After too much silence, I said we had to talk about something else - and we did. 

And we acted like it wasn't really a huge deal. Like the background explosion we heard during our conversation wasn't a huge deal. Like it's not a huge deal that we're all walking this incredibly-thin tightrope between life, death, and the mysterious beyond.

Sometimes I wonder if the people I grew up with who act all positive about death "in-Jesus'-name-amen" are actually full-on psychotic. 

You'd be at a funeral with them, and they'd smile and say some nonsense like, "He's in a better place, now," or that "God obviously had a plan for all of this."

There'd be this horrific tragedy where a bus-load of people would get blown to bits, but one guy would survive. And they'd say, "The Lord sure did have a plan for his life." As though they weren't aware that to say that was to also say that God had a plan for that little girl with the dolly and the yellow dress to get disemboweled on the way to see her grandmother. Like any of it makes a single bit of f@#%ing sense.

Now, if you read this blog often enough, you know that I am ALL for faith.

I think Jesus is way cool, and that there's hope and beauty and meaning to be found there. I think those things are deep enough to dive into, roll around in, and cling to to get through life's most insensible tragedies. But to sit there and pretend like they're not tragedies...? To act as though they make any kind of sense at all???

Bollocks. 

If you live in this world-of-pain long enough and never ONCE shake a fist at the sky and say, "God, what the @#$* do you think you're doing, here?" ...well, then you're doing it wrong, and you should stop. After all, the Bible calls this early Israelite guy named King David a "man after God's own heart," but makes no bones about him having his share of screaming-at-the-sky moments. You think you're better than that? Shut up, I say. Shut up.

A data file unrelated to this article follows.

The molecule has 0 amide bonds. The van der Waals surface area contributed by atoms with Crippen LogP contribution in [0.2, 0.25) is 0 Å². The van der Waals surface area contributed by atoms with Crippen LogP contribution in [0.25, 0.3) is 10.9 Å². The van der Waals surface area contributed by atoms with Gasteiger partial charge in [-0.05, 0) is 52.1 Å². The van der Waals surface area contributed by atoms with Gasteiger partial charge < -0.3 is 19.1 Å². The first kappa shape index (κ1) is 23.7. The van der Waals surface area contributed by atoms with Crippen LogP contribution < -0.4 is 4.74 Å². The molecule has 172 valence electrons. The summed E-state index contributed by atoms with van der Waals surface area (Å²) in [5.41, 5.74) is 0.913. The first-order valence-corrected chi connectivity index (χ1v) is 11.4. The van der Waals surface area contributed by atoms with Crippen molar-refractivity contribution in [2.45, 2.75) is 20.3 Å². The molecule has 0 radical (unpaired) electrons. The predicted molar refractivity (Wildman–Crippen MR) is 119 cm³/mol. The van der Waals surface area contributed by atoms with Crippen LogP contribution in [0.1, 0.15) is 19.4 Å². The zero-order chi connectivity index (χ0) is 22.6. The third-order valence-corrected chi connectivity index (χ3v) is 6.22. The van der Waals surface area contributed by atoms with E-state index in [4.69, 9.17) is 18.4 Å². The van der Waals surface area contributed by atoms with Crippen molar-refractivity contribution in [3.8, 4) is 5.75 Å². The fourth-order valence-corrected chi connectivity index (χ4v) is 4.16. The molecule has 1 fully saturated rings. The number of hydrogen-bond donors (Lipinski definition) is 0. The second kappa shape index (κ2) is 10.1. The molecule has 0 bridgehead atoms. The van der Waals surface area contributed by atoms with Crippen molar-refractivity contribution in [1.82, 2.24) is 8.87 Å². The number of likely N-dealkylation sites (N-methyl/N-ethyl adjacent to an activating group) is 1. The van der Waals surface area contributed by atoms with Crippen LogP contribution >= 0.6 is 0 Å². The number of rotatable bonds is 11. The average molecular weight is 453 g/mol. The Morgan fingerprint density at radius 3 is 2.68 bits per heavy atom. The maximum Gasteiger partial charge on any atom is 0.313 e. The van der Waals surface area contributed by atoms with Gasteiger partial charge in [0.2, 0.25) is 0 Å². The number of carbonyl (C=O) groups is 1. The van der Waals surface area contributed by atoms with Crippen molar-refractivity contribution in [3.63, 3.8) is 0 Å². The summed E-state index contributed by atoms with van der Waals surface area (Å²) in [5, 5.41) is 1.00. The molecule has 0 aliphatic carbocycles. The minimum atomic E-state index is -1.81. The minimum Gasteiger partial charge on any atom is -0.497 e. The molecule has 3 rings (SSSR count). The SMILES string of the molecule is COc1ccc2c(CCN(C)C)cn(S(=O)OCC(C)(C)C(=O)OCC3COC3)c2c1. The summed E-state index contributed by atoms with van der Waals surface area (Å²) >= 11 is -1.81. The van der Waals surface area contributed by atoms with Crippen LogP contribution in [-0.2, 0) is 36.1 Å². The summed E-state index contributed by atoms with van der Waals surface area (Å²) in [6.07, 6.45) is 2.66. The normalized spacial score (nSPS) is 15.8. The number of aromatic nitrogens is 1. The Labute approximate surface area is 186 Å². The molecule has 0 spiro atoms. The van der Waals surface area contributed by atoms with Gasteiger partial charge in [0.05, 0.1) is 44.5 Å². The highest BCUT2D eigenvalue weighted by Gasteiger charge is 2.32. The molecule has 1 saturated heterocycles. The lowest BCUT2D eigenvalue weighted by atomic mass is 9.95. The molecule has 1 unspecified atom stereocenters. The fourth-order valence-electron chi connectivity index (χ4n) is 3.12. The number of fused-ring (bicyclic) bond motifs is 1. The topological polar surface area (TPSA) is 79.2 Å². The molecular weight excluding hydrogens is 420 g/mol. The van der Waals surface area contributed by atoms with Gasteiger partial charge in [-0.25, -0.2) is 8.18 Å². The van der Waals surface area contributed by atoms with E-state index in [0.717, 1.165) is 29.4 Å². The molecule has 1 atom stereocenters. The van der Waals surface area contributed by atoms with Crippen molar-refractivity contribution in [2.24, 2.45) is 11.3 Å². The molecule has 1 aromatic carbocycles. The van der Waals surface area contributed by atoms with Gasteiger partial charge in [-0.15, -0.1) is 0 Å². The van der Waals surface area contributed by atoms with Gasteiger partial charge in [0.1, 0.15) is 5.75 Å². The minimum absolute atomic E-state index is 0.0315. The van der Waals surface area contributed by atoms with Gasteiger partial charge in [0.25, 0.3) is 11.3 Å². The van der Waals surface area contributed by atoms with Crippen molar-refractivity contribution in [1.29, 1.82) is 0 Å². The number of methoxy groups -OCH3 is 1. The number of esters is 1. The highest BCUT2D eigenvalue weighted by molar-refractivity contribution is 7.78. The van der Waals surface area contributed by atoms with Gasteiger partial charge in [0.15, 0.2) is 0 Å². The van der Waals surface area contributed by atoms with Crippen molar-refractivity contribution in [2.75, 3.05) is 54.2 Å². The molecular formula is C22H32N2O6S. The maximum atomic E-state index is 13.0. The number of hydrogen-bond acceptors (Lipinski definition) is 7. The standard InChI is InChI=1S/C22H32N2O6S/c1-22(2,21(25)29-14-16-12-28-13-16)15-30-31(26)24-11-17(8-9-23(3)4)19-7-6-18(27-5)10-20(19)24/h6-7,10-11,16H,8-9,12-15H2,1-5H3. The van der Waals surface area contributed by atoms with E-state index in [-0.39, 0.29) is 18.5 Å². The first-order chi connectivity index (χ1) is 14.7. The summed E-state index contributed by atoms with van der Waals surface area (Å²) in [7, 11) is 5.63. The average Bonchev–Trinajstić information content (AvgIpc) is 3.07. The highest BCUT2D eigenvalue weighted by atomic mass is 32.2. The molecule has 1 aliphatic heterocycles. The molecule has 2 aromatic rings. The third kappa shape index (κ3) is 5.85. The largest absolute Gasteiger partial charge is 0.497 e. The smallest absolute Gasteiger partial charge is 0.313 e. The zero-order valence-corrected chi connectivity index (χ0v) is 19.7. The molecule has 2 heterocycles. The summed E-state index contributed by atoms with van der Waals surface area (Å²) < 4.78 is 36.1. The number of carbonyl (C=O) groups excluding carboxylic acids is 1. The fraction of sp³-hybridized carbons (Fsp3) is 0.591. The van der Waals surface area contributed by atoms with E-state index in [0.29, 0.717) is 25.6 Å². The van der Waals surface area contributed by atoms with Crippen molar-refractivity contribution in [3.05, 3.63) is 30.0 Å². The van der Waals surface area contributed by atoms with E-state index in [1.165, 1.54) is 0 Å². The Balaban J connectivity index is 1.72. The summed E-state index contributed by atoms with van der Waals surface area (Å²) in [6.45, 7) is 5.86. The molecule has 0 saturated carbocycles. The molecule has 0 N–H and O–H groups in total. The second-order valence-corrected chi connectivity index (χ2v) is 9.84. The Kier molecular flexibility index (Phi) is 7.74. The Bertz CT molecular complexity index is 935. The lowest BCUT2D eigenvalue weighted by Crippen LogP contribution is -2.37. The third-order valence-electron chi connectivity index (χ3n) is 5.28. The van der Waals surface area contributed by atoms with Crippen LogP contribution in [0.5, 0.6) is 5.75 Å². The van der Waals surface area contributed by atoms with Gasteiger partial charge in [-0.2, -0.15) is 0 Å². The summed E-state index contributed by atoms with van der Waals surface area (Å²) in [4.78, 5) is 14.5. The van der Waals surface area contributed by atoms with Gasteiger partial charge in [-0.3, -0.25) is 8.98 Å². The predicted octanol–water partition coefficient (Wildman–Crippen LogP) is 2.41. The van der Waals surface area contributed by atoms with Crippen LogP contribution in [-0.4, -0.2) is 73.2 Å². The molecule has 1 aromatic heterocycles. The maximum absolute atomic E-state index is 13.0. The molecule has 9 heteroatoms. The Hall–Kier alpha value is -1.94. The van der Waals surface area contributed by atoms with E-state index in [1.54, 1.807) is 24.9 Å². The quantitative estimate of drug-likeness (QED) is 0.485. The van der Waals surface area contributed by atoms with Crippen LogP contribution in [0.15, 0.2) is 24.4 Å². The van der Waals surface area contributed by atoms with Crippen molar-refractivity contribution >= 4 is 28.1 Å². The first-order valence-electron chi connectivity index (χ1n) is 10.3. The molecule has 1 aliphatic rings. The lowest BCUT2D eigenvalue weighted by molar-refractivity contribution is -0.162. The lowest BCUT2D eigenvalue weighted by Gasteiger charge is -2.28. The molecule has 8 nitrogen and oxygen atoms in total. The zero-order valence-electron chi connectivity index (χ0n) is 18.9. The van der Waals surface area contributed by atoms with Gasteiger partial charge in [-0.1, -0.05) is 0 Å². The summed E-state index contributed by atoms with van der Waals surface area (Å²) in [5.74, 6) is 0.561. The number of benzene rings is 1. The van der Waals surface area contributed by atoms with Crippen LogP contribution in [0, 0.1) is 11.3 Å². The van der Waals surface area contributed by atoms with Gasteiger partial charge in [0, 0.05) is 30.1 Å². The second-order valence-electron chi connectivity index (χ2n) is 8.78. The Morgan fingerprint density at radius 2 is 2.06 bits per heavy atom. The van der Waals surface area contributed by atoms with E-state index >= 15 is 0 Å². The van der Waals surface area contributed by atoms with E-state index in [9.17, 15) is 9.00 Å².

Anyway.

What's extra-specially horrific about this is that even as I start thinking about the fragility of life and expanding my pain-circle out to include Israel, I realized that I'm not really including Israel, at all. I'm not thinking/praying/hoping that everything over there will be healed forever and people will stop wanting to kill each other because of history. No, I'm just hoping that they'll stop doing it while the woman I care about is there. And I'm even hoping (oh, the shame) that if they're not gonna stop, that they'll at least kill someone other than her.